She began working for RICJ in 2019 for the Youth Facilitating for Change (YFC) program. It had been difficult to find people who were as enthusiastic about social justice as herself, but YFC gave her the opportunity to put her voice in a space where people would be respectful and listen. She made connections with people who she now calls family, all while engaging in conversations regarding social justice. After seeing firsthand how impactful the experience was, she was eager to rejoin the following year. YFC helped her become more knowledgeable on important issues and built her character as well. She gives credit to the program for making her become more outspoken and advocate for the changes she wants to see. She firmly believes that everyone needs to know about social injustice, because everyone is affected, regardless of race, sexuality, gender, religion, age, or class. From the leadership skills and supportive community she gained from YFC, she is now confident that she will create great change one day.
Nathalya Peña - Youth Coordinator for YFC Program
Nathalya is 15 years old and is a part of the Class of 2023 at Classical High School. Her interests include playing basketball, listening to music, and cooking. Her experience at YFC in 2019 was fun, eye-opening, educational, and also memorable. In her time at YFC, she made friends that she will keep with her forever. At YFC she also learned information about the world around her — things that she didn’t know were occurring in the streets of her community. While she was at YFC, she had a lot of fun making activities and workshops to be able to spread knowledge and information to those around in her local communities.
YFC wasn’t always educational; she was also able to have fun with others in the program. She did exercises and activities not only to get to know and trust the other facilitators, but also to have a good time. YFC allowed her to use her leadership skills to help her facilitation group reach its fullest potential. Nathalya and her group presented their workshop not only to students of their age group, but also to adults, parents, and others that worked their community. YFC helped her reach her fullest potential in the Social Justice work that her group was doing, and also helped her find her voice. YFC got her to realize that her voice can make a true difference in her streets and community.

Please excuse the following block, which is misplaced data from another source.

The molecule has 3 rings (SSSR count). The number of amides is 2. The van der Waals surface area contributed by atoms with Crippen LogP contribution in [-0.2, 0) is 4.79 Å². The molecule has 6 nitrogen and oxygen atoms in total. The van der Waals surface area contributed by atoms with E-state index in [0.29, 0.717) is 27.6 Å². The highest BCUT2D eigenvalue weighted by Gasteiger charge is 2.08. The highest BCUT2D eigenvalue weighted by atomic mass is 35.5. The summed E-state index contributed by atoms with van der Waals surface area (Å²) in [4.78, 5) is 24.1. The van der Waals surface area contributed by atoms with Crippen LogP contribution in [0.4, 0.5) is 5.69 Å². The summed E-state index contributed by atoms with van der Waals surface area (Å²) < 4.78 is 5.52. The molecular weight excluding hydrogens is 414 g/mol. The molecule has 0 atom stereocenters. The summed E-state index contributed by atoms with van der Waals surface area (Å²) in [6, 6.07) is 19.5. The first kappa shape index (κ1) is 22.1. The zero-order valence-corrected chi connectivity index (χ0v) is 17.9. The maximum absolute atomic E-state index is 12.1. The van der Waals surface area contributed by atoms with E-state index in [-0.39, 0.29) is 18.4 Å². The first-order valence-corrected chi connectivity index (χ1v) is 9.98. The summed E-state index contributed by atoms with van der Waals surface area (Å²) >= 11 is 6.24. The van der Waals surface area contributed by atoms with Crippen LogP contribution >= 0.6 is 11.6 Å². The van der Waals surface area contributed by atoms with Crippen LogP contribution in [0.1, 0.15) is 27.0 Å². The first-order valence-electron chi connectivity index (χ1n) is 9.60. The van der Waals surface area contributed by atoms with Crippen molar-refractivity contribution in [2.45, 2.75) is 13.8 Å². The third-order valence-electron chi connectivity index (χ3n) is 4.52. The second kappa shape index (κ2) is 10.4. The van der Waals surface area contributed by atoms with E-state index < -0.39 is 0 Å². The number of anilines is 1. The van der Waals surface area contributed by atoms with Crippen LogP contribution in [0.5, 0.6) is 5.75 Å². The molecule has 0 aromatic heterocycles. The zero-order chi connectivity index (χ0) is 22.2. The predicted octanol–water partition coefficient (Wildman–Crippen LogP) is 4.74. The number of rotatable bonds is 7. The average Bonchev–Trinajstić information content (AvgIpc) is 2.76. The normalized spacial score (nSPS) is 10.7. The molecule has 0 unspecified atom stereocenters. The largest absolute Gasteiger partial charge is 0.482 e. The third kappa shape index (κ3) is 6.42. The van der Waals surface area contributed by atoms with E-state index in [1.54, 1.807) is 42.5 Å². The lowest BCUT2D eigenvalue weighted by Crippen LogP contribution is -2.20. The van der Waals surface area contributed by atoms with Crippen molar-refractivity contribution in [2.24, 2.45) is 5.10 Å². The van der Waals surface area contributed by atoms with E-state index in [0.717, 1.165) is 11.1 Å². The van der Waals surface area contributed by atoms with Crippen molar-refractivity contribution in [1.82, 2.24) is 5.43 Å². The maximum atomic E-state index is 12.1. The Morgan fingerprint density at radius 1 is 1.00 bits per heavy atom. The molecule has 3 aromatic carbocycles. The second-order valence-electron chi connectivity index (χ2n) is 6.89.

Michelle St. Onge - Youth Programs Intern from the Met
Michelle St. Onge is a sophomore at The Met School in Providence. While participating in RICJ’s 2019 summer program, Youth Facilitating for Change (YFC), she gained a great interest in social justice. This YFC experience inspired her to continue her work with RICJ, and she is now their student intern for the school year.
Michelle is currently interested in social justice, theater arts, and education. She enjoys music and cats. After high school, she hopes to go to NYU.
Board of Directors
President: David Winoker, Belvoir Properties
Vice President: Joelle Kanter, RIPTA
2nd Vice President: Michael Evora, RI Commission for Human Rights
Secretary: Kelly Coutcher, Fidelity Investments
Imam Farid Ansari, RI Council for Muslim Advancement
Lucie Burdick, RI Human Services
Andrew Douglass, Douglass Law
Stephanie Hague, Jewish Alliance of RI
Col. Steven Paré, City of Providence
Lizzie Pollock, CCRI
Ramona Royal, Amica Insurance
Dr. John McCray, University of RI (Past President)
Sam Palmisano, Amica Insurance (Past President)
Metcalf Media Awards Sponsors
Community & Justice Awards Annual Fund
RICJ began in 1952 as the Rhode Island and Southeast NE Region of the National Conference for Christians and Jews (NCCJ) in support of the burgeoning civil rights and interfaith movements of that time. Through the 1960s, the organization focused on advocating for fair housing. By the mid-70s it took the lead in anti-prejudice education in elementary and high schools and in sponsoring forums on hate crimes. Beginning in the 1990s, the focus began to turn toward long-term prevention, multicultural education, building the leadership capacity of youth and community, and promoting inclusive and culturally competent institutions.
After an over 50-year history as an NCCJ chapter, in 2005, we joined all former chapters in becoming an independent nonprofit. Since the organization's beginning, educators, corporate leaders, community organizations, government officials and faith leaders have recognized RICJ as a powerful resource for addressing issues of diversity and social justice.